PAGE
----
September 10, 2016
The results of an interesting survey by FindLaw came out recently that should have all lawyers paying attention. According to the survey, the majority of consumers, at least 54 percent, say they are more likely to hire an attorney who has an active presence on social media than a lawyer who isn’t. This is especially true for consumers between the ages of 18 and 44 – at least 69 percent said they would hire a lawyer who is active on social media.
The survey also found that at least one-third of consumers are relying more and more on social media to make their purchasing decisions, and that means finding a lawyer. That’s right…your website may be ranking on number one on Google, but if you don’t have an active Facebook account, you may not be getting the clients you deserve.
It makes sense, considering social media is where all your clients are located. The FindLaw survey found that at least 84 percent of American adults use at least one form of social media, with number one being Facebook and number two being, surprisingly, Instagram. Twitter came in at number 3, followed by Pinterest, LinkedIn, and SnapChat.
Admit it, it hold outs. You need to be on social media.
But be careful — it can be a very dark place.
Throughout this blog, we have given you loads of ideas on what you should be posting, when you should be posting, and how often you need to post. But we never explained the flip side of the coin – when the nasty comments are made on your posts, a bad review pops up on your wall, or you have troublesome followers who would rather criticize than participate proactively in the discussion. It’s easy to antagonize others, especially when the commenter is hidden behind a computer screen. And it’s just as easy to get into a flame war with someone over the most trivial of things.
If you’re an old hand at social media, or you have someone who handles your accounts for you, you may not be too concerned about these things. But if you’re just breaking into the social media marketing game, keep these tips in mind:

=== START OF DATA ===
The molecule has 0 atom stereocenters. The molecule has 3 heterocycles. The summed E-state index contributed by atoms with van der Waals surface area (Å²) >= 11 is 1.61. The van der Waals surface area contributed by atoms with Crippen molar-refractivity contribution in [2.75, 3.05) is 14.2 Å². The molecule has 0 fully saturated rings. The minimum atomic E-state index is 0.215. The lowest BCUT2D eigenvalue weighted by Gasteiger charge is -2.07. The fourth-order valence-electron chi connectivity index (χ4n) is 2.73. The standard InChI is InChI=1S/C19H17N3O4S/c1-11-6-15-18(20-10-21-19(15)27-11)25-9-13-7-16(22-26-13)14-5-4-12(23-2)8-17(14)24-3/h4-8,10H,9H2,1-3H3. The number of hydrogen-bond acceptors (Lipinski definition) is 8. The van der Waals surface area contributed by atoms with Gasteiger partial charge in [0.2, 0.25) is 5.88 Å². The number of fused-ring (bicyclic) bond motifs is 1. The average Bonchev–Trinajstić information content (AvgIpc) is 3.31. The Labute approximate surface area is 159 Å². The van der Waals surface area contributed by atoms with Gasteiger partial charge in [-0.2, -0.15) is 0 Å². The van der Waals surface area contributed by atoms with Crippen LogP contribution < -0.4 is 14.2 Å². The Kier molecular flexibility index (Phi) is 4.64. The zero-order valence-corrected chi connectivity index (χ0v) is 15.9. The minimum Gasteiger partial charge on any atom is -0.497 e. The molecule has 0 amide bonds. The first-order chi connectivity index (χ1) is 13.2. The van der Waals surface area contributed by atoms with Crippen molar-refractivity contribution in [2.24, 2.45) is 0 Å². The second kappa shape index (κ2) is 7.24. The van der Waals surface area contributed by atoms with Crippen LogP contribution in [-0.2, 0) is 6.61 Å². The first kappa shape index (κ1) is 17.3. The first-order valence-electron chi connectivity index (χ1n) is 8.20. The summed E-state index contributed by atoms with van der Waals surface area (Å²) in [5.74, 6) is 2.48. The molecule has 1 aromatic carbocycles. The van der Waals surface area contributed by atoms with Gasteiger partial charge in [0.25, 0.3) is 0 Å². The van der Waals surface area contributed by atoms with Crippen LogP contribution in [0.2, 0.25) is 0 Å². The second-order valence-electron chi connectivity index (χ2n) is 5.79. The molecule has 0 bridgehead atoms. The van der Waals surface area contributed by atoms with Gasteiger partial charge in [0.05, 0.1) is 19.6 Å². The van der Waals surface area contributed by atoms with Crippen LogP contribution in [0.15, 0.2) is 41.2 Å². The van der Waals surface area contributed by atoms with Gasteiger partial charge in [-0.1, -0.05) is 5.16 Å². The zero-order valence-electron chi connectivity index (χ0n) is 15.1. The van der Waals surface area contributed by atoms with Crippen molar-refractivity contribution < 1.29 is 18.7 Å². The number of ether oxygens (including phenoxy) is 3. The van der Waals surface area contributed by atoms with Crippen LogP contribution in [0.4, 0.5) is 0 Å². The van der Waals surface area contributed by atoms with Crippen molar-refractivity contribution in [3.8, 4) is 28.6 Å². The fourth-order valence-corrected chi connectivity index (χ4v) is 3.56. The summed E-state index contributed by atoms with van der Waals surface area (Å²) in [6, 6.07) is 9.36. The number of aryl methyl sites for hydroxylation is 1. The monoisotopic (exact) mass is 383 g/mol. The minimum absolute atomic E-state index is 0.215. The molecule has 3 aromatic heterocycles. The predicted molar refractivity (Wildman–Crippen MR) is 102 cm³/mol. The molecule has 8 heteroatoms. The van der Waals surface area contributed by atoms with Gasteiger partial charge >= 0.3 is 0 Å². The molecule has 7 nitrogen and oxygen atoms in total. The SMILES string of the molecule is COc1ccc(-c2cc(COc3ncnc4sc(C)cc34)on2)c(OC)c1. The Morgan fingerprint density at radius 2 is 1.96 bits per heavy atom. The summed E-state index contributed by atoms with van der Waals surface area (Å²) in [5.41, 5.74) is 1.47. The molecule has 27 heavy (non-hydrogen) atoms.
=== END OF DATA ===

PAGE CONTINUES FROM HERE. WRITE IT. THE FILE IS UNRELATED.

- Don’t engage. There’s an old saying, “Never read the comments.” And it’s very wise advice. Social media is a great outlet for people to discuss their thoughts and feelings in an open forum. Of course, this is not always a good thing, especially when they decide to write it all over your law firm’s Facebook wall. So instead of engaging, just let it go. Or, if it’s really bad, consider hiding the posts from your followers.
- Respond to bad reviews. It’s hard when someone criticizes your work, especially if you did your best. You may feel like you want to lash out and say awful things to the critic. But that’s the wrong way to go. Instead, respond to the bad review by asking if there’s something you can do to resolve the bad feelings. Whatever you do, don’t criticize back. Not only will it make you look bad to your potential clients, but you’ll start a war you really don’t need to fight.
- If they’re trouble, ban them. Social media frowns upon bullies and troublemakers. These are businesses after all, and they want to make sure their customers are having a great service. So if you have one or more followers whose intent is to take you down or make you look foolish, you do have the right to ban them from your page. And if they’re really troublesome, you may want to get the attention of someone from the social media platform because chances are, you’re not the only one being harassed.
- Make sure everyone is having a good experience. If there’s a fight going on in the comments section of one of your posts, don’t engage, but make sure no one else is being bothered by the argument. Try to put a stop to it before the situation escalates.
- And remember, answer those direct messages in a timely fashion. Otherwise, you may hear about your lack of customer service in a bad review.